Let’s suppose you have come through a hardship. This can be loss of membership, unexpected (or even anticipated) changes in leadership, loss of income or rehearsal venue. Or, perhaps a loss of enthusiasm.
One thing business owners quickly learn, many times the hard way, is to not put all their eggs in one basket, or not to have all their business come from a single source. In the chance that that source goes away or limits their buying, the business is now in peril.
This is the same theory to be used in non-profit organizations. Although your focus is likely single-minded, mission established, the ways in which you do your business or accomplish that mission does not need to be linear or limited.
For instance, have backup plans, and be working them constantly! Train assistant directors, visual directors, rhythm & sound coaches, even have a great audience advocate you trust. Besides a continual influx of new ideas, you now have sustainability-you also have succession planning, even if unintended. This takes you from survival mode into a thriving mentality-which is, of course, attractive to new members.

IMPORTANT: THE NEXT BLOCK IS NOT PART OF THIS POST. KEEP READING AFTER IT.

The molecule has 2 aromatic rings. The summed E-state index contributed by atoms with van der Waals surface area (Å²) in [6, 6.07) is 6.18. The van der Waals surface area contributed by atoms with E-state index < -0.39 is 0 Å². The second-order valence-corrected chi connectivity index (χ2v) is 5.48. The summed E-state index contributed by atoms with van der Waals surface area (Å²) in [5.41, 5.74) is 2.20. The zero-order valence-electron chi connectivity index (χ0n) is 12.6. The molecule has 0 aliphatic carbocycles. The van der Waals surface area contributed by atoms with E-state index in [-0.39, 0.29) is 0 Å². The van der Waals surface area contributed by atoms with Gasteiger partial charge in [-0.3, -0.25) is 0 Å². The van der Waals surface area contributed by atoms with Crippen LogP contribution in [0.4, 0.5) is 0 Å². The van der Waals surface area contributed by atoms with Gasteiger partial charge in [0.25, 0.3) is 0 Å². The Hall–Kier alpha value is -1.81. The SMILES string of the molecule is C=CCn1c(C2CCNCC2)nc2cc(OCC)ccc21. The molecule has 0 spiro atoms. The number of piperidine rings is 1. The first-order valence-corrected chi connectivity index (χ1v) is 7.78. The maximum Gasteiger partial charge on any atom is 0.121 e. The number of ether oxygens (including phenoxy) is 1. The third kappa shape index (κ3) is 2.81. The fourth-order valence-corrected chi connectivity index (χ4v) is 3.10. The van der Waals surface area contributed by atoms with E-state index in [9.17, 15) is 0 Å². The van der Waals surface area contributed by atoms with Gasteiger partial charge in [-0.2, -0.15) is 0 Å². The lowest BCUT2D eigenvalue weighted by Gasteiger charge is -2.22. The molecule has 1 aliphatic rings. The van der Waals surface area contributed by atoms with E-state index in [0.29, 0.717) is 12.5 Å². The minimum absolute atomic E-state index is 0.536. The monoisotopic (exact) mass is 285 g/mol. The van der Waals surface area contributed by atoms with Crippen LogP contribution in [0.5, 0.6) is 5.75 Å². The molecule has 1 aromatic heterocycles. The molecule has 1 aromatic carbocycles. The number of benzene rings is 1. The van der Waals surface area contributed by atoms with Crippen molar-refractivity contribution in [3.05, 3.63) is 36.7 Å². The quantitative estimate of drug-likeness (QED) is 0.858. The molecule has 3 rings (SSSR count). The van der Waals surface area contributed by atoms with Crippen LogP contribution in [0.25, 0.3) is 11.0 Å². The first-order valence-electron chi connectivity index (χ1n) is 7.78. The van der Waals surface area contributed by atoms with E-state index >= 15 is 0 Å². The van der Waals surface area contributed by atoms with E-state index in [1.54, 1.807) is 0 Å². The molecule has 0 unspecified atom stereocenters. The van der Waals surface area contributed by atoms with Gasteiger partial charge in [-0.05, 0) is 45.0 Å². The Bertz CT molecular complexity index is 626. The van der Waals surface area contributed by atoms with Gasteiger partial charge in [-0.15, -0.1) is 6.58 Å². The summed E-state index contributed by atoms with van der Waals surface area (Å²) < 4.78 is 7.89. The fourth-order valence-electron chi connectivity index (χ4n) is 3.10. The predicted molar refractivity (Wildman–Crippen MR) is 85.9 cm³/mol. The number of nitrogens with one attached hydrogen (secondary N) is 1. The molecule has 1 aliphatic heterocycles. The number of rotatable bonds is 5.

This gives you other significant advantages:
- You are constantly reinforcing to overcome weaker spots, eliminating some previous limitations
- A greater number of actions (or people) will bring patterns into evidence-desired patterns to reinforce, or patterns wishing to be downgraded or eliminated.
- A greater number of members means greater compassion-due to greater individual understandings and support
- You are prepared for new members-who don’t know as much as you do, but are anxious to learn-what better than new enthusiasm?
- You prepare existing members to step up and become mentors–and shine another great light on your organization
- You learn that very little is unchangeable. So laugh, get to work, and begin the change.